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lepe - april '98

The club night on Thursday was well attended at the Lock Keeper, with quite a few people hoping to get down to Lepe if there was going to be some wind. Unfortunately it was on that note that the away day hit a stumbling block. The forecast was less than promising - if the low pressure came slower than expected it would be dry but there would be no wind; if it came quicker, then there would be some wind but it would be raining. Neither of the forecasts were what I was looking for but the second option was better than the first, so I went for it, hoping for a quick low pressure.

Since there wasn't likely to be much wind until the afternoon Neroli and I made a late start and got down to Lepe around mid day to find Steve Wynne Roberts and Peter Slump out on the water. They were both planing on and off so it was a matter of guessing what size sails they were using and getting out to join them as quickly as possible.

From where we were standing I guessed Steve was using his 6.5m sail on the Rhumba but since he was only planing some of the time I decided to rig my 7.9m on the Screamer2 and just set it extra flat ready for when the wind picked up (ever optimistic). Neroli rigged the 5.8m accordingly and all was going well until we were just about to launch when Peter and Steve came in and revealed Steve was actually using his 8.5m sail and was still under-powered. Neroli and I picked Steve and Peter's brains on the conditions along with another sailor from Winchester before we headed off to find out for ourselves that yes, Steve was under-powered.

We then spent the next hour sailing back and fourth along the sea front across the entrance to Beaulieu River trying to head up wind sufficiently so that when a gust a suitable wavelet arrived you could bear away and pump like a mad thing to get the board planing for the rest of the run. Excellent practice for your early planing skills but hard work in a winter steamer on a spring day, particularly when Steve would plane past you on his just as you have given up your latest attempt, knackered.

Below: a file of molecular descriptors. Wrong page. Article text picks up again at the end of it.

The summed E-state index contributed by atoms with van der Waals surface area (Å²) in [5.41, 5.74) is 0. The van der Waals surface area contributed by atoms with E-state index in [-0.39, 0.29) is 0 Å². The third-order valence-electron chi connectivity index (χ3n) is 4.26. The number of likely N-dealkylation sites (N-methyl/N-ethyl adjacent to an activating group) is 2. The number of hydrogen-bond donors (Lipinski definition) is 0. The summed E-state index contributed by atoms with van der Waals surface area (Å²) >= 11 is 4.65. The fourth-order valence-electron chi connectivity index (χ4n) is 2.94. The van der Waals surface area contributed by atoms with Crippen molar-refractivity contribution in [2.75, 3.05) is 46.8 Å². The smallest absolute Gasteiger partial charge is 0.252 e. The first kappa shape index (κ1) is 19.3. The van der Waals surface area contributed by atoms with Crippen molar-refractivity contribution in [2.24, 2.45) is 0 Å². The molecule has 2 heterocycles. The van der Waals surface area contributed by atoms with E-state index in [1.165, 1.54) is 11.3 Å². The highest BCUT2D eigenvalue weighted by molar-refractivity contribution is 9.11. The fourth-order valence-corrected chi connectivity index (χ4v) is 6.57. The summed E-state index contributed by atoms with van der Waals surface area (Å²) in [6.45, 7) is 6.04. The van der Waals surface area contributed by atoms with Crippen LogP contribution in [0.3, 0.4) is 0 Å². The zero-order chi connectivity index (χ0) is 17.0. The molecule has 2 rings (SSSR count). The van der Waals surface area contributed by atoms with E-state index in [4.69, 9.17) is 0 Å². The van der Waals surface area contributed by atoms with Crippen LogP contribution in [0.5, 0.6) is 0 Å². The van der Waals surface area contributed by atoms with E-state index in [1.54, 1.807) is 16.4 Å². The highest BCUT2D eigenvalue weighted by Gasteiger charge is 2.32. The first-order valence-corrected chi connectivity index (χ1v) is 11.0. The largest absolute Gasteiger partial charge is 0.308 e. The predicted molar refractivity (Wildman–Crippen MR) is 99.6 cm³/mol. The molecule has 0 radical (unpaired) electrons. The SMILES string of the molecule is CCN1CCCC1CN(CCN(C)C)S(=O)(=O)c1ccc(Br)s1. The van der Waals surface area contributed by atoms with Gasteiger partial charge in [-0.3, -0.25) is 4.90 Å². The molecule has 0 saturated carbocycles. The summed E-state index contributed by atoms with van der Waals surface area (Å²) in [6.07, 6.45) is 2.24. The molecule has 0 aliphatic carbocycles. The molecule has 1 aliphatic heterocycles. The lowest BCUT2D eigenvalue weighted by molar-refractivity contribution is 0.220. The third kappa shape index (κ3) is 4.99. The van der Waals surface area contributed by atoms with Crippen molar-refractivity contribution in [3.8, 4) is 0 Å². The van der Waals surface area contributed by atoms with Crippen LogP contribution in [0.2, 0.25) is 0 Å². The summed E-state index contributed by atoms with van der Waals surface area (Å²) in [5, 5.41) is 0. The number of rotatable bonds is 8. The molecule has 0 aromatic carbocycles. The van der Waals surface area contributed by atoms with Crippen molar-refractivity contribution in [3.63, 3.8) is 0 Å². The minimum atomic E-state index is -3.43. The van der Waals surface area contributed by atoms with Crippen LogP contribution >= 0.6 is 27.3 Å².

During the course of the day we were joined by a number of other local sailors, all using boards around the 295 mark with 7m+ sails which meant everyone was having similar troubles getting on the plane. It seemed that getting on the plane was more of a question of being in the right place a the right time rather than possessing some unfair ability to pump a short board on to the plane. On a number of occasions through out the day someone fifty yards away from you would get planing and come past you while you felt no change in the wind at all, then a few minutes later the opposite would happen

One of the local sailors was very interested in how we all faired relative to early planing and carrying big sails on short boards as he was contemplating buying a new board, however he eventually decided that the localised nature of the gusts made it almost impossible to make any sensible comparisons and so gave up.

Having planed past me a few too many times, Steve eventually had mercy and offered to swap kit for a while, a request I eagerly accepted. It was quite amazing the difference between our sails. Mine was still rigged very flat because I had been too lazy to come in and let off some downhaul, and Steve's was set very full. Consequently Steve's sail had much more power than mine (not a total surprise as it was also 0.6m bigger) and it really brought home to me that I should have made the trip back to the beach to adjust my rig - had I done so the rest of the morning probably wouldn't have been as frustrating. Unfortunately I didn't learn from my lesson because when I did a deep water change back of equipment with Steve, I still didn't go in and let off my downhaul and Steve continued to go past me.

Around two o'clock the gusts seemed to be picking up in strength slightly and it was getting easier to get on the plane at last. The wind had swung slightly more southerly and it was looking as though the predicted change in the wind was arriving. By half past two we were planing most of the time and once you got a gust to get onto the plane it was relatively easy to stay on the plane for as long as you liked until the inevitable happened when you tried to gybe, consequently people started sailing longer legs.

The first heavy rain squall came across around three o'clock which then made planing effortless, a welcome relief for tired arms, however visibility dropped very quickly and the rain hitting your face started making it difficult to watch where you were going - usually a good thing to do when sailing in the Solent. When the rain stopped the wind died back a bit so I decided to call it a day. Neroli, Steve and Peter had all stopped by now and were warming up with teas and coffees in the vans.

It rained relentlessly all the way back to Bristol so it was probably just as well to stop when we did. Overall a welcome chance to get sailing as neither Pete, Neroli or I had sailed for some time. Peter spent an amazing amount of the time on the plane considering he had a similar size board and sail to Neroli but probably weighs considerably more. There hadn't been any wind when we left Bristol and there wasn't any when we got back, I guess most people decided to make the most of a lie in on the Sunday and decided they hadn't missed much, however it was certainly better than house so I was glad I went.

Ian Long

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